ingredient information
Animal Shortening Partially Hydrogenated
AAA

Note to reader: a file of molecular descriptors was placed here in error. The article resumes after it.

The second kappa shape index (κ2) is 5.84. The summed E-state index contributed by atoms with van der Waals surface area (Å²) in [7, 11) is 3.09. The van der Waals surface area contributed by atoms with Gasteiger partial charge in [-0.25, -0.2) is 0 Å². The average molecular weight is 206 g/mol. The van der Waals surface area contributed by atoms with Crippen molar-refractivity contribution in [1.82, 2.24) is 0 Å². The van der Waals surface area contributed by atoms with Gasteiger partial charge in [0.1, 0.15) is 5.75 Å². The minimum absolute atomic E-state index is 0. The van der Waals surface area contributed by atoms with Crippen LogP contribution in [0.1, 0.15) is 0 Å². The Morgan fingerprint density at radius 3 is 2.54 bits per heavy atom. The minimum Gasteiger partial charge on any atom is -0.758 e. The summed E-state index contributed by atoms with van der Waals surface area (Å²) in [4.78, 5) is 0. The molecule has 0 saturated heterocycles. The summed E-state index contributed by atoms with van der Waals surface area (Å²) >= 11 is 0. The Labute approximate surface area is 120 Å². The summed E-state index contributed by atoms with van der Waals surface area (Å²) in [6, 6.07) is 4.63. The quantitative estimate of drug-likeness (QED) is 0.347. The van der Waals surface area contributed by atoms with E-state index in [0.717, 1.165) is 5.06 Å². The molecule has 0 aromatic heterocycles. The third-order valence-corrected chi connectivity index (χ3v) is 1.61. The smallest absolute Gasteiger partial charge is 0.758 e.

Among the most common animal ingredients are products made from boiling down (rendering) surplus animal fats and tissues. These include lard, animal shortening, gelatin, cholesterol, and tallow, which are animal derived by definition. Trans fat, which is also called hydrogenated or partially hydrogenated vegetable oil. Trans fat is found in margarine and shortening and foods -- such as cookies, crackers and other commercially baked goods -- made with these ingredients. Trans fat raises LDL cholesterol and lowers high-density lipoprotein (HDL), the "good" cholesterol. Hydrolyzed: A protein obtained from various foods (like soybeans, corn or wheat), then broken down into amino acids by a chemical process called acid hydrolysis. Hydrolyzed plant or vegetable protein is used as a flavor enhancer in numerous processed foods like soups, chilis, sauces, stews and some meat products like frankfurters. Hydrolyzation of protein inevitably creates some (processed) free glutamic acid (MSG). Manufacturers are acutely aware that many consumers would prefer not to have MSG in their food. Some manufacturers have responded by using "clean labels," i.e., labels that contain only ingredient names they think consumers will not recognize as containing MSG -- names such as "hydrolyzed soy protein." Others advertise "No MSG," "No MSG Added," or "No Added MSG," even though their products contain MSG ref: truthinlabeling.org source: www.healthfinder.gov/news